Hugh Newell Jacobsen
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Putterman House, at Central Pennsylvania, 1980.|
Zamioski House, at Eastern Shore, Maryland, 1983.
(b. Grand Rapids, Michigan 1929)
Hugh Jacobsen was born in Grand Rapids, Michigan in 1929. Educated at the University of Maryland, he received a BA in 1951. He received a Dip.A.A. from the Architectural Association School in London in 1954 and a B.Arch from Yale University in 1955. He worked as an architect/draftsman in the office of Philip Johnson in Connecticut in 1955. He then worked for Keyes, Lethbridge and Condon in Washington D.C. from 1957 to 1958 He has been in private practice in Washington D.C. since 1958.
Jacobsen is concerned primarily with the sensory aspects of design. He talks about buildings in terms of how they will be experienced both visually and spatially. Although he adheres to few consistent mannerisms he regularly uses certain shapes and details including pavilion arrangements, pyramid and prism shapes, flat arches, and staggered plans. His designs are carefully attuned to their practical requirements. Jacobsen is more a client's than an architect's architect.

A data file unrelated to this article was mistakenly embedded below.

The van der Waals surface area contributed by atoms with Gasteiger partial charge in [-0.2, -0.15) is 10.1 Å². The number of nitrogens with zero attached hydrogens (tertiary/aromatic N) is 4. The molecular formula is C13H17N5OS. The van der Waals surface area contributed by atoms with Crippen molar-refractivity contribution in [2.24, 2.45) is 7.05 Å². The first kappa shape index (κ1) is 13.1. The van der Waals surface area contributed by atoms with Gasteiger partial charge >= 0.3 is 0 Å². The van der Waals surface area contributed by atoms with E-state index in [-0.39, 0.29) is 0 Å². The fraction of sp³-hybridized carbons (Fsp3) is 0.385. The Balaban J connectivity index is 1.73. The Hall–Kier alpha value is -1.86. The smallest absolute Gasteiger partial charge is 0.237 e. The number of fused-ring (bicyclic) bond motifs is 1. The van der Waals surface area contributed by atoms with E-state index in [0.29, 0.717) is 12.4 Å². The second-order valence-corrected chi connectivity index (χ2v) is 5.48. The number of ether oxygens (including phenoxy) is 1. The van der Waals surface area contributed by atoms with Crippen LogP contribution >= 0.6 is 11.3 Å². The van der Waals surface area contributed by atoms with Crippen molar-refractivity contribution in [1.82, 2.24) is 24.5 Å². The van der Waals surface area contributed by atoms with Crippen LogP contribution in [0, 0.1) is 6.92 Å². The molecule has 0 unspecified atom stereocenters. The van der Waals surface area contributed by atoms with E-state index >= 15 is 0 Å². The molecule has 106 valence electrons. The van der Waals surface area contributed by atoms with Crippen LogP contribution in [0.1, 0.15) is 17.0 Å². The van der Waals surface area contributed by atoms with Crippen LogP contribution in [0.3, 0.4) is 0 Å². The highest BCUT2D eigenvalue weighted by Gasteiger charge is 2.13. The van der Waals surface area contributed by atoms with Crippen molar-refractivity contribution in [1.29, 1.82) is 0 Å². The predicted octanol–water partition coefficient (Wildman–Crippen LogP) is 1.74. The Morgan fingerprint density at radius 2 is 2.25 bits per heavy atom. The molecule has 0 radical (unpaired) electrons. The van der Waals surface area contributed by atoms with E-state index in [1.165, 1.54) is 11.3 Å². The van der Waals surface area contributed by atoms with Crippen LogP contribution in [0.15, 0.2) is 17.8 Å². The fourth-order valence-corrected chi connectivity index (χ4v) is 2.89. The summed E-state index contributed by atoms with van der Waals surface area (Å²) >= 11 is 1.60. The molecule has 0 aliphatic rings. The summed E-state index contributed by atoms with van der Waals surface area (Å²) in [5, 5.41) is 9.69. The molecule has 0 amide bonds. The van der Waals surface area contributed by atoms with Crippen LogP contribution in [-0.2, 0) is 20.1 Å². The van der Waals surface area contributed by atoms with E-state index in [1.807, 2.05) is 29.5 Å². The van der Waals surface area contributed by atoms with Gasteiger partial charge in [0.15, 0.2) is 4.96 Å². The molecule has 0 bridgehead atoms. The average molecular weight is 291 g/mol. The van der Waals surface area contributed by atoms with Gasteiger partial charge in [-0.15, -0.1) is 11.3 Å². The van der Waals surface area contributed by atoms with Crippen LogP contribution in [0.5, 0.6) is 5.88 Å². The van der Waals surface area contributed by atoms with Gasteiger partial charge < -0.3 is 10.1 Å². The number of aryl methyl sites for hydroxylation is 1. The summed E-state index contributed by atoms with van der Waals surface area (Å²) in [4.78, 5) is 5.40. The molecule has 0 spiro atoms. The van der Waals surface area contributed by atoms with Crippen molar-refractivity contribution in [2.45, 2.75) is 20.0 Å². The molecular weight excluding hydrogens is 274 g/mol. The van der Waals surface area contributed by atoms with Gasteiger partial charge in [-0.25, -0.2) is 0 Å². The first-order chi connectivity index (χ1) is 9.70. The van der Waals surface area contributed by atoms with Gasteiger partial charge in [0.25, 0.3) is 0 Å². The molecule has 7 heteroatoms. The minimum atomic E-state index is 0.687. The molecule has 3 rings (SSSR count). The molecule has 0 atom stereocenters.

Jacobsen has also emerged as one of the few American Architects capable of sensitive restorations. His restorations stand as examples of how to integrate contemporary service technologies with existing forms. His taste in architecture is catholic - "there are no bad periods, only bad buildings" and he has drawn freely on historic motifs.
|Resources||Sources on Hugh Newell Jacobsen|
Hugh Newell Jacobsen, et al. Hugh Newell Jacobsen, Architect. American Institute of Architects, 1988. ISBN 0913962953. Available at Amazon.com
|Web Resources||Links on Hugh Newell Jacobsen|
Hugh Newell Jacobsen, Architect The firm's own web site.
Hugh Newell Jacobsen at Archiplanet Find, add, and edit info at the all-buildings collaboration
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